Safety in private practice

What’s on the safety and regulatory horizon for independent practitioners? David Hare reports.

Responding to Covid-19 has, of course, dominated the lives of independent practitioners for the last few years. 

And while we can expect another winter of potential new variants of the virus and the return of the flu season, we are gradually starting to get back to ‘normal’. 

This includes the introduction of a number of new safety and regulatory initiatives that have been delayed due to the pandemic that independent practitioners should be aware of in the coming months.

1 The Care Quality Commission (CQC) is continuing to develop its new regulatory model 

While the CQC will continue to use its existing five key questions around a service – is it safe, effective, caring, responsive and well-led? – under each key question, there will be a set of topic areas and quality statements which describe what good care looks like. 

The CQC has now published those quality statements and include for example: ‘We have a proactive and positive culture of safety based on openness and honesty, in which concerns about safety are listened to, safety events are investigated and reported thoroughly, and lessons are learned to continually identify and embed good practices.’

Another example of its quality statements is: ‘We work effectively across teams and services to support people. 

‘We make sure they only need to tell their story once by sharing their assessment of needs when they move between different services.’

Independent practitioners and providers are rightly proud of their high CQC scores. Currently, 94% of Independent Healthcare Providers Network (IHPN) member locations are rated good or outstanding. 

Moving to a new regulatory framework is, however, always both an opportunity and a challenge. 

It is an opportunity to make sure that innovation and new models of care are considered, and a challenge due to an approach where, for example, ratings could be changed without an on-site inspection. 

At the IHPN, we are fully engaged with the CQC through our regular engagement activities and also as a member of its Provider Implem­entation Steering Group.

And we will be working with our members to ensure they are fully prepared for the CQC’s changes and can continue to demonstrate the high-quality care they deliver. 

2 Next up is a major change in the way patient safety incidents will be conducted 

As I write, we will soon see the publication of the new Patient Safety Incident Response Frame­work (PSIRF). 

Secondary care providers will, by the time you read this, have been asked to prepare for the transition to PSIRF from September, with all organisations transitioning to PSIRF by Autumn 2023. 

This will replace the current Serious Incident Framework (SIF), with the aim of moving away from reactive and hard-to-define thresholds for ‘serious incident’ investigation and towards a proactive approach to learning from incidents. 

Ultimately, PSIRF will give individual organisations the responsibility for deciding which incidents are to be investigated, and expectations will be clearly set for informing, engaging and supporting patients, families, carers and staff involved in patient safety incidents and investigations.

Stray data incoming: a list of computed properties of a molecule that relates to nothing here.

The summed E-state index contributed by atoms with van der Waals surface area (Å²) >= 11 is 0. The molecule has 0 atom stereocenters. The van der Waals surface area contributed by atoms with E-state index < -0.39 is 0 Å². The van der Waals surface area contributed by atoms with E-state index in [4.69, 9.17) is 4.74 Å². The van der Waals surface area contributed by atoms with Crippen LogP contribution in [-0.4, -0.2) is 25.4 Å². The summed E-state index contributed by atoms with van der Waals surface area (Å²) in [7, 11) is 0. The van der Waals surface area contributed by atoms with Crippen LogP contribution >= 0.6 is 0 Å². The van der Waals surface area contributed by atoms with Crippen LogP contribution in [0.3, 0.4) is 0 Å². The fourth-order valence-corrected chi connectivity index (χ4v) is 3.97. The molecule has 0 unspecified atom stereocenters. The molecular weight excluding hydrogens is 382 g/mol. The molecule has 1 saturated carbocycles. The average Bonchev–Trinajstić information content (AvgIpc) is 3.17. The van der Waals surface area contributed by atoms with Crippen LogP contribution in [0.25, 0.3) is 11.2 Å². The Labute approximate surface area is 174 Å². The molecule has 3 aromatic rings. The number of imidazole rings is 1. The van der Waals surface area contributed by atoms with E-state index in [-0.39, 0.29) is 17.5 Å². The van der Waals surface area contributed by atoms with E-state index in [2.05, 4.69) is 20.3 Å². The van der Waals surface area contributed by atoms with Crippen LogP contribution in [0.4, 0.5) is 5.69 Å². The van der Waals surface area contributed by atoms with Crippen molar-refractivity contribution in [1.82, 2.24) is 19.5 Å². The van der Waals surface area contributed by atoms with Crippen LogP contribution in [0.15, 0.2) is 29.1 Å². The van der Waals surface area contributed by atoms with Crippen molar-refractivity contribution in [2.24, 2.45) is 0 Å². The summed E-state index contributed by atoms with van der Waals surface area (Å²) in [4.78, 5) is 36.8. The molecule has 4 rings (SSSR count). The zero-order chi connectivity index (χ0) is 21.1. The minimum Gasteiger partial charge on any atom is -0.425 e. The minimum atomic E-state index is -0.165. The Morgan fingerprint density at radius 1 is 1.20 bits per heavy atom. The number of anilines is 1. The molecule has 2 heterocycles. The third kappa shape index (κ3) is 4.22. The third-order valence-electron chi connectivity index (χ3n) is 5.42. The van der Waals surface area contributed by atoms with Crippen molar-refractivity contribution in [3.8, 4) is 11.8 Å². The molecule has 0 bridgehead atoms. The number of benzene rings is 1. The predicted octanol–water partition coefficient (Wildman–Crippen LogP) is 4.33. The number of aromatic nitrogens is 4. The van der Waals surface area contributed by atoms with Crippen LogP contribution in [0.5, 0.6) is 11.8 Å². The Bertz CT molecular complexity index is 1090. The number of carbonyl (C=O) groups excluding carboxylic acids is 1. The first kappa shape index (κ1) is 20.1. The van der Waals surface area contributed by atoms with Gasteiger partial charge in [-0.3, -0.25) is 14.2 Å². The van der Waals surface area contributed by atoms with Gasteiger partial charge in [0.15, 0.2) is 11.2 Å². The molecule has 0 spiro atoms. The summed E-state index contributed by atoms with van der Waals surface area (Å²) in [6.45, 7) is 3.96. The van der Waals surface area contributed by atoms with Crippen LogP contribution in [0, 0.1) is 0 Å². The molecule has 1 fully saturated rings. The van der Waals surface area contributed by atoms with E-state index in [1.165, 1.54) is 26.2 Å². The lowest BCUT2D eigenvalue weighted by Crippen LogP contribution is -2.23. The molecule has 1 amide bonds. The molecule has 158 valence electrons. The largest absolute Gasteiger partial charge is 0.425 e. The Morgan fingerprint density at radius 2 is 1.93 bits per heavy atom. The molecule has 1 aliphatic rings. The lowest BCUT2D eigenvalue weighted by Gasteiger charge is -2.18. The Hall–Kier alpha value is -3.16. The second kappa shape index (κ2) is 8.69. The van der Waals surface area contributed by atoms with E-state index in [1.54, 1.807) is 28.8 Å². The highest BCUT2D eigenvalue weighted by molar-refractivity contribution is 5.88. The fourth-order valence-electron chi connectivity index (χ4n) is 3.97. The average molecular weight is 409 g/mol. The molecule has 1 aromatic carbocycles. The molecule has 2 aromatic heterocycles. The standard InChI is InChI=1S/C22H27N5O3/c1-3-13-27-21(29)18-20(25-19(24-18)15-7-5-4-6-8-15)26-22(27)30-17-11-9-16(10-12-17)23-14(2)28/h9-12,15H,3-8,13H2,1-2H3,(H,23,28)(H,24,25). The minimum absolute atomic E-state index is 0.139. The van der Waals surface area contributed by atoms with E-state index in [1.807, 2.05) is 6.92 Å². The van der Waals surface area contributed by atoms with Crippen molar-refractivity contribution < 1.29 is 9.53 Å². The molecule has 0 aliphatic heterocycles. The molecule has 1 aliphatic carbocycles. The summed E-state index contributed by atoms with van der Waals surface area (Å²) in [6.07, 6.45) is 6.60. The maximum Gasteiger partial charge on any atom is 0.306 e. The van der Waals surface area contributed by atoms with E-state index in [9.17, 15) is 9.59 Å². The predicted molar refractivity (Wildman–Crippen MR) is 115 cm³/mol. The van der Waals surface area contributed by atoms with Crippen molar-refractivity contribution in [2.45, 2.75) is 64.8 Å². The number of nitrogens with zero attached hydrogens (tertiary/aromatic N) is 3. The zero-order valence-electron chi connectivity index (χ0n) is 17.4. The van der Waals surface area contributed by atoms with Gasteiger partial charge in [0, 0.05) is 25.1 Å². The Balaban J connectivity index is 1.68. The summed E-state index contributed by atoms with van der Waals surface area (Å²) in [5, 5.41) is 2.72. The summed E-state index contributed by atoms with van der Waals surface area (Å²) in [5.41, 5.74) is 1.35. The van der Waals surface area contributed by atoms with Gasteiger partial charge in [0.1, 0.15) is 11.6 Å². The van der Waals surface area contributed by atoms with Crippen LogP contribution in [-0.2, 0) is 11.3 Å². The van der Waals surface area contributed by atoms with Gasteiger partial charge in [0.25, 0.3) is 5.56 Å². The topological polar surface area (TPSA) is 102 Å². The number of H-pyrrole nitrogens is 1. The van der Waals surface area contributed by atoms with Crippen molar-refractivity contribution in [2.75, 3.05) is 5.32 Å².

This will very much be a new way of working for providers and practitioners, and the IHPN will be working to support members through this transition. 

Sharing best practice and learning among members will be included, as well as ensuring that independent providers and practitioners are fully part of local system working on PSIRF. 

Each NHS Integrated Care System (ICS) is expected to employ a PSIRF lead, who will support patient safeguarding reporting within the ICS.

3 Another change this year will be around preparing for the implementation of a statutory medical examiner system

This is designed to introduce an additional layer of scrutiny of the cause of death by a medical practitioner. 

The aim is to help both improve the quality and accuracy of the medical certificate of cause of death and inform the national data on mortality and patient safety. 

Once secondary legislation has been laid and the statutory medical examiner system commences, the intended requirement is for medical examiners to provide independent scrutiny of all deaths not taken for investigation by a coroner, including in the independent sector. 

This system will formally commence from April 2023 and a key change with be around amending the Medical Certificate Cause of Death to enable the recording of the Medical Examiners’ view. 

We will be liaising with the team at the National Medical Examiners Office on this to ensure independent providers and practitioners are fully aware of what they need to do. 

4 This autumn will see the refresh of IHPN’s Medical Practitioners Assurance Framework (MPAF)  

The MPAF is currently part of the CQC’s inspection framework and is designed to foster a more standardised approach to medical governance in the sector and ultimately drive up the quality and safety of care for patients. 

Always designed to be an iterative document, the refresh will include strengthened wording to ensure it remains in keeping with current best practice around medical governance in the health system. 

We have been so pleased with how independent practitioners and providers have embraced the principles in the MPAF and we will be working in the autumn to ensure the refresh is fully embedded in the sector’s work to drive continuous quality improvement. 

It is clearly going to be a busy time for safety and regulation in the independent healthcare sector this autumn. 

And here at the IHPN we will continue to play our role in making sure providers and practitioners are fully factored into all regulatory and policy changes, enabling them to continue delivering high-quality care to so many millions of patients.

David Hare (right) is chief executive of the IHPN